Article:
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USG Basics, Part 5: Ultrasound Modes: A Guide to the Different Types and Applications


 Unlocking the mysteries of ultrasound modes! Discover the different types and applications dr debjyoti dutta

In this article - Unlocking the mysteries of ultrasound modes! Discover the different types and applications in our comprehensive guide. Read more now.


Introduction -

Ultrasound machines can operate in different modes to capture various types of images. Depending on the purpose of the examination, some modes may be more suitable than others. Here are the main modes used in ultrasound and their applications:


B-mode or Brightness Mode produces grayscale images that show the anatomy of the scanned area. It works by displaying the echoes of the sound waves as dots of different brightness on the screen. The images are updated quickly and look like videos.


M-mode or Motion Mode shows the movement of structures over time. It works by displaying a single line of dots that represent the position of the scanned structures along the vertical axis, and the time along the horizontal axis. This mode is useful for studying the motion of the heart valves and other dynamic organs.


Doppler Mode measures the change in frequency of the sound waves caused by the movement of a source, usually blood flow. It works by displaying the frequency shift as a colour or a sound. There are different types of Doppler ultrasound, such as colour Doppler, power Doppler, and spectral Doppler. This mode is useful for assessing the blood flow and detecting any abnormalities.


Doppler Mede ultrasound

Doppler ultrasound is a technique that uses the Doppler effect to measure the speed and direction of moving objects, such as blood cells. The Doppler effect is the change in the frequency of a sound wave when it is emitted or reflected by a moving source. For example, when a train passes by, its whistle sounds higher as it approaches and lower as it moves away. This is because the sound waves are compressed or stretched by the motion of the train.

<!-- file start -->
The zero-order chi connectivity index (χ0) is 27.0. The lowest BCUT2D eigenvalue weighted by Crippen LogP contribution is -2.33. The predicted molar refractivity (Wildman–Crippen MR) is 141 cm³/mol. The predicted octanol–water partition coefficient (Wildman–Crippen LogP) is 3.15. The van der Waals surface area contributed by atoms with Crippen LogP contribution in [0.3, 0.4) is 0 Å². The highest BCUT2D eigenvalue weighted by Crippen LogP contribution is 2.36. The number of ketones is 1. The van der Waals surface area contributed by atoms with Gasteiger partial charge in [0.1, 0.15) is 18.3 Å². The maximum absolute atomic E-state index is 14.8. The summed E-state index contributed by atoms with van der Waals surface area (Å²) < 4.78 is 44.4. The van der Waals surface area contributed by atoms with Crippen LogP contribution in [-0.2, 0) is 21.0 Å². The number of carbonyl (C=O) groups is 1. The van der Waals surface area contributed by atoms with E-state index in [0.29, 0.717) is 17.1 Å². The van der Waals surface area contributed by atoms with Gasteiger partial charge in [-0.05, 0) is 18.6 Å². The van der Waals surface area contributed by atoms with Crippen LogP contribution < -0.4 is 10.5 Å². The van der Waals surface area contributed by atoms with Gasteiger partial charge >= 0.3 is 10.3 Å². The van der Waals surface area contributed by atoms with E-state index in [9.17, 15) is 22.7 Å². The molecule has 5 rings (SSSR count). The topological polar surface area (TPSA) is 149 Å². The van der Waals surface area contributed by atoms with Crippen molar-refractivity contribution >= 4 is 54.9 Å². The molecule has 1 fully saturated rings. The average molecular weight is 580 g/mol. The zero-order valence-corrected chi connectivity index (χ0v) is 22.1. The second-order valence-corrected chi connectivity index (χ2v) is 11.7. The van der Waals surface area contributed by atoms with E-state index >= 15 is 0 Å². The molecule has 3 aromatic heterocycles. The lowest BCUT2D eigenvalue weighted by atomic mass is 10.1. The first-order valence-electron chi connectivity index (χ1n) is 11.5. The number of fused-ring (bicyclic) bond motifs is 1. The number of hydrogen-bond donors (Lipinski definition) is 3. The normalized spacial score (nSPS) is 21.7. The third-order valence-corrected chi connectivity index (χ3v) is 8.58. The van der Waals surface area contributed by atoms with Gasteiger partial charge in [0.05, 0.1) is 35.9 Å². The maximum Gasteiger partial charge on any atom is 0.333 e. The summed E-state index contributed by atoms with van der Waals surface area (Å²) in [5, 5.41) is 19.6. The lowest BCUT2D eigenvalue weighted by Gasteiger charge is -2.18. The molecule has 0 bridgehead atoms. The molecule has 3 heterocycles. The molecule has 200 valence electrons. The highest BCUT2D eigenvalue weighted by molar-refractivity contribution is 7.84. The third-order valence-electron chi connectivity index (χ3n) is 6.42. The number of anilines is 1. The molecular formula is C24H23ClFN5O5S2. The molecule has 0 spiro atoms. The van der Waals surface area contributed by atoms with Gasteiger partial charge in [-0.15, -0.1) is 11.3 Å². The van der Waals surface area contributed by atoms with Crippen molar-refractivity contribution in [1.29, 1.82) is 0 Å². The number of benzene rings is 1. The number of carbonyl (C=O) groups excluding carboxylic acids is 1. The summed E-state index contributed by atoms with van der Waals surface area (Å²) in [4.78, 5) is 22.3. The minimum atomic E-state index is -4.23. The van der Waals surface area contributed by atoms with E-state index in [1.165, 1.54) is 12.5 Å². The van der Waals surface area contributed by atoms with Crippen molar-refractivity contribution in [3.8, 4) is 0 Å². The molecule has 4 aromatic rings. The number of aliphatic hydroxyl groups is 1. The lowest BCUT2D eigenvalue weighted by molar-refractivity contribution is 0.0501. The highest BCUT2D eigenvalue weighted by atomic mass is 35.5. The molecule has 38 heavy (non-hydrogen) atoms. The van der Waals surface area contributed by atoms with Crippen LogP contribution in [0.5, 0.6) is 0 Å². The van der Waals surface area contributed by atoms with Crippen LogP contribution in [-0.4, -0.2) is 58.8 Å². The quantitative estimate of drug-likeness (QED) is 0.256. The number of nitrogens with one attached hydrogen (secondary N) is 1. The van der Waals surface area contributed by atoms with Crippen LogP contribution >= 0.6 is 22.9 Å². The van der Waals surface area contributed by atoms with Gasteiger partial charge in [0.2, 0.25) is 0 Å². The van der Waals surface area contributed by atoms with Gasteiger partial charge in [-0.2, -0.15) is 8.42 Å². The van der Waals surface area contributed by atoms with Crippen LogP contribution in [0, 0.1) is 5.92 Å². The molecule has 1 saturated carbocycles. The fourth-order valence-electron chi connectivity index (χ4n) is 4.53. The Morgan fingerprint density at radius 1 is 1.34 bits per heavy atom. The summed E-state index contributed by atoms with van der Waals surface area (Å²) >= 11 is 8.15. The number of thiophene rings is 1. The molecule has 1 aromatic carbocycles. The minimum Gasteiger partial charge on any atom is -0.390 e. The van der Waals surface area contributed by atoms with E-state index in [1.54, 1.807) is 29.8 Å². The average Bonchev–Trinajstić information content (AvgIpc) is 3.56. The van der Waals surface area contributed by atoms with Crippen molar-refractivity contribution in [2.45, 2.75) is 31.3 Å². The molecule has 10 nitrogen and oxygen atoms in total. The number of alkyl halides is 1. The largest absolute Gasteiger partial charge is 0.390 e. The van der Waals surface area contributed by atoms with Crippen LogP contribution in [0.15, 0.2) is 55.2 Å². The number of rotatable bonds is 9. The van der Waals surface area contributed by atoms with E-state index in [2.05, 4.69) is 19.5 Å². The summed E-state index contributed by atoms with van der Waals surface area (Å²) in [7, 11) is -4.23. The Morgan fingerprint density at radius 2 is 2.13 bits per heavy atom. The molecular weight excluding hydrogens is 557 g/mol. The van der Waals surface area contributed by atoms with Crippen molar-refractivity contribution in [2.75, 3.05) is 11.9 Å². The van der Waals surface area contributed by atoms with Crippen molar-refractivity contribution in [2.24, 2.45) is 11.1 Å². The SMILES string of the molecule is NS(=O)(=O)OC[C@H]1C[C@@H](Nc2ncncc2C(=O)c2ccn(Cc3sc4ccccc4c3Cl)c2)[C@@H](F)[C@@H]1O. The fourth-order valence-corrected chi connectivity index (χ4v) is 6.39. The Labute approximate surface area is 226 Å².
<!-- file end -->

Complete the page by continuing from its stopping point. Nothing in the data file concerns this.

To perform Doppler ultrasound, the ultrasound probe sends and receives sound waves at an angle to the blood flow. This angle is called the Doppler angle or the angle of insonation. The optimal Doppler angle is between zero and 20 degrees because it minimizes the error in the velocity measurement. If the angle is too large, the error increases. If the angle is 90 degrees, the Doppler effect is zero and no flow is detected.


There are four main modes of Doppler ultrasound that are used for different purposes:


  1. Continuous Wave Doppler (CWD): In CWD, the ultrasound transducer continuously emits and receives ultrasound waves. This allows for the measurement of blood flow velocities at a specific location along the ultrasound beam. CWD is particularly useful for assessing high-velocity blood flow, such as in the evaluation of stenosis in blood vessels.

  2. Pulsed Wave Doppler (PWD): PWD, unlike CWD, emits short pulses of ultrasound waves and then listens for the returning echoes. This enables the measurement of blood flow at a specific depth and location within the body. PWD is commonly used to assess blood flow velocities in smaller vessels and to obtain detailed information about the timing and characteristics of blood flow.

  3. Color Doppler Imaging (CDI): CDI combines standard B-mode (brightness) ultrasound imaging with color-coded representations of blood flow velocities. It provides a real-time, visual depiction of blood flow within a specific area, with different colors representing the direction and speed of blood flow. CDI is valuable for quickly identifying the presence and patterns of blood flow, making it widely used in cardiology, obstetrics, and other medical fields.